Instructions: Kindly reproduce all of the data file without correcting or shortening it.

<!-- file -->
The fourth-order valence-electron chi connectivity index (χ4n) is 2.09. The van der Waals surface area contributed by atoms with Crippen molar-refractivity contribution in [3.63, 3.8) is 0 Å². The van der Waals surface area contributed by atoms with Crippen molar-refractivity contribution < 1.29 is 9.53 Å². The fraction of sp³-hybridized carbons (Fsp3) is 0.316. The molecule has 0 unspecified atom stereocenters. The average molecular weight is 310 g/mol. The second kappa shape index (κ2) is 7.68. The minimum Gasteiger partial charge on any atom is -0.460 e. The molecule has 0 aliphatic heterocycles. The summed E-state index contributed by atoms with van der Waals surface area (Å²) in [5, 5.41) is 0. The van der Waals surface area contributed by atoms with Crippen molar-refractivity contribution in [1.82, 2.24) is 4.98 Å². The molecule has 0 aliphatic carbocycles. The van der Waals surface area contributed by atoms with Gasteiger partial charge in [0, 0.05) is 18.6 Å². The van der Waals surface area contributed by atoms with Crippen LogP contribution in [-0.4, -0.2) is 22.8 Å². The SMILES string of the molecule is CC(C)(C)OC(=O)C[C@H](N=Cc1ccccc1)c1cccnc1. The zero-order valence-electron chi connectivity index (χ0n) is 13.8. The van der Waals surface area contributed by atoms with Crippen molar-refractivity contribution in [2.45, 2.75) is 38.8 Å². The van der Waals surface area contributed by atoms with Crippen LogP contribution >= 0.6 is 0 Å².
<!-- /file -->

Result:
The fourth-order valence-electron chi connectivity index (χ4n) is 2.09. The van der Waals surface area contributed by atoms with Crippen molar-refractivity contribution in [3.63, 3.8) is 0 Å². The van der Waals surface area contributed by atoms with Crippen molar-refractivity contribution < 1.29 is 9.53 Å². The fraction of sp³-hybridized carbons (Fsp3) is 0.316. The molecule has 0 unspecified atom stereocenters. The average molecular weight is 310 g/mol. The second kappa shape index (κ2) is 7.68. The minimum Gasteiger partial charge on any atom is -0.460 e. The molecule has 0 aliphatic heterocycles. The summed E-state index contributed by atoms with van der Waals surface area (Å²) in [5, 5.41) is 0. The van der Waals surface area contributed by atoms with Crippen molar-refractivity contribution in [1.82, 2.24) is 4.98 Å². The molecule has 0 aliphatic carbocycles. The van der Waals surface area contributed by atoms with Gasteiger partial charge in [0, 0.05) is 18.6 Å². The van der Waals surface area contributed by atoms with Crippen LogP contribution in [-0.4, -0.2) is 22.8 Å². The SMILES string of the molecule is CC(C)(C)OC(=O)C[C@H](N=Cc1ccccc1)c1cccnc1. The zero-order valence-electron chi connectivity index (χ0n) is 13.8. The van der Waals surface area contributed by atoms with Crippen molar-refractivity contribution in [2.45, 2.75) is 38.8 Å². The van der Waals surface area contributed by atoms with Crippen LogP contribution >= 0.6 is 0 Å².